However, her eventual sartorial splendor brought perhaps the biggest grin I have ever seen on a human face.
More performances appear to beckon. One of the platelet disorder societies wants to set up some sort of lecture opportunity. Apparently they've had numerous individuals with bleeding disorders report back to them that the Blood Type Diets appear to influence their condition for the better. I'd like to do the lecture, but there seem to be a plethora of these obligations in the next two month, which may make doing anything else difficult if not impossible.
Interesting casual mention of the BTD on â€˜Good Morning America', apparently in the context of another story on genetic testing and diet.
Oh well, practice beckons. Gotta hit the shower.
'Low-Fat Diets Flub a Test' proclaims today's main editorial from the always peripatetic New York Times:
"The baffling results came from a $415 million study of almost 49,000 women age 50 to 79 who were tracked for eight years, with repeated exhortations to the low-fat dieters to stick to the regimen. In findings announced this week, the almost 20,000 women on low-fat diets had essentially the same incidence of breast cancer, colorectal cancer, heart disease and stroke as the 29,000 women who followed their normal eating patterns. The results clearly surprised the investigators and may sound the death knell for the belief that reducing the percentage of total fat in the diet is important for health."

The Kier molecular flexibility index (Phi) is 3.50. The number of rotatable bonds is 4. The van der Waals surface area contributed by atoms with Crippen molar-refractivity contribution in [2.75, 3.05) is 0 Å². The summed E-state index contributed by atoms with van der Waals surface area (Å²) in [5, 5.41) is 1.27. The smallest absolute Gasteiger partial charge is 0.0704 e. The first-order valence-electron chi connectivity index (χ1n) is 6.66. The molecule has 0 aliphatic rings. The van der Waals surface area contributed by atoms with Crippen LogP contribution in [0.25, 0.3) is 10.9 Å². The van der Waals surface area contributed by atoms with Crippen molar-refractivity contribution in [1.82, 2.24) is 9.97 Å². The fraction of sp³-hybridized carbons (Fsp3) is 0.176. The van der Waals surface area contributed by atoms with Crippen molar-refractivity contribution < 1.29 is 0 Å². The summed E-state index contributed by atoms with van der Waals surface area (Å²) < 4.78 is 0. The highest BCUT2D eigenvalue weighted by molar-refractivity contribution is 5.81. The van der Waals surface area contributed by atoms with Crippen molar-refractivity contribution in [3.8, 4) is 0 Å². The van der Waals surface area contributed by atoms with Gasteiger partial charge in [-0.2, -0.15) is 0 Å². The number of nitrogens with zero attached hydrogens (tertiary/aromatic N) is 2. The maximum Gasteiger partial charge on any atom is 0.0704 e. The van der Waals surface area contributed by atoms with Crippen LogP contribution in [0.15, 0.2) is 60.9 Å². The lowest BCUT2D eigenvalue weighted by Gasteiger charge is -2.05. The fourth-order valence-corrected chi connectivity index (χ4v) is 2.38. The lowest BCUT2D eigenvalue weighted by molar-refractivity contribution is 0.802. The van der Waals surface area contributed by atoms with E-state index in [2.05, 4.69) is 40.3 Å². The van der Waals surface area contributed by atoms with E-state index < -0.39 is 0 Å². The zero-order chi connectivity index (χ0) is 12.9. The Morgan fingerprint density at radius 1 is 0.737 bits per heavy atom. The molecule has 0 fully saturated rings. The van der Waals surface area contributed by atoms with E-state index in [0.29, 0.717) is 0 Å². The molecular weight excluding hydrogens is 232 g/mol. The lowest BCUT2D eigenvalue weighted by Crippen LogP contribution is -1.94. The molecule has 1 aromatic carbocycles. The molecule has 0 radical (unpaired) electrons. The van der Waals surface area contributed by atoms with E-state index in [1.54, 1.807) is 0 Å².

Among other concerns, restricting fish, nuts, and seeds immediately cuts off any source of Essential Fatty Acids such as Omega-3. Low fat dieters are also more at risk of suicide.
Eat your rabbit food.
Not unexpected. There's huge amounts of money at stake: Grant money, book sales, you name it.
Although it took me the better part of my first two decades in practice to realize it, a truly resourceful approach to nutrition is not very complicated:
It is the foods that you identify as benefical for a specific person and which truly feed him, that make him more healthy. Telling a person what to avoid will sometime make him less sick, but only rarely more healthy.
I've never seen anyone improve on a diet of rice cakes and lemon water.
Future low fat gurus may want to ponder the wisdom of cajoling sick people into draconian dietary measures.
Now, before anyone thinks that this is the ultimate validation of all things Atkins, the study also found that an increased consumption of carbohydrates and grains is safe and healthy - contradicting the claims by proponents of low-carbohydrate diets such as the Atkins that high carbs increase the risk of diabetes. Those in the study "did not show any signs of diabetes, their triglycerides were normal and their blood glucose was normal," said Dr Elizabeth Nabel, director of the US's National Heart, Lung and Blood Institute, which sponsored the $415 million study.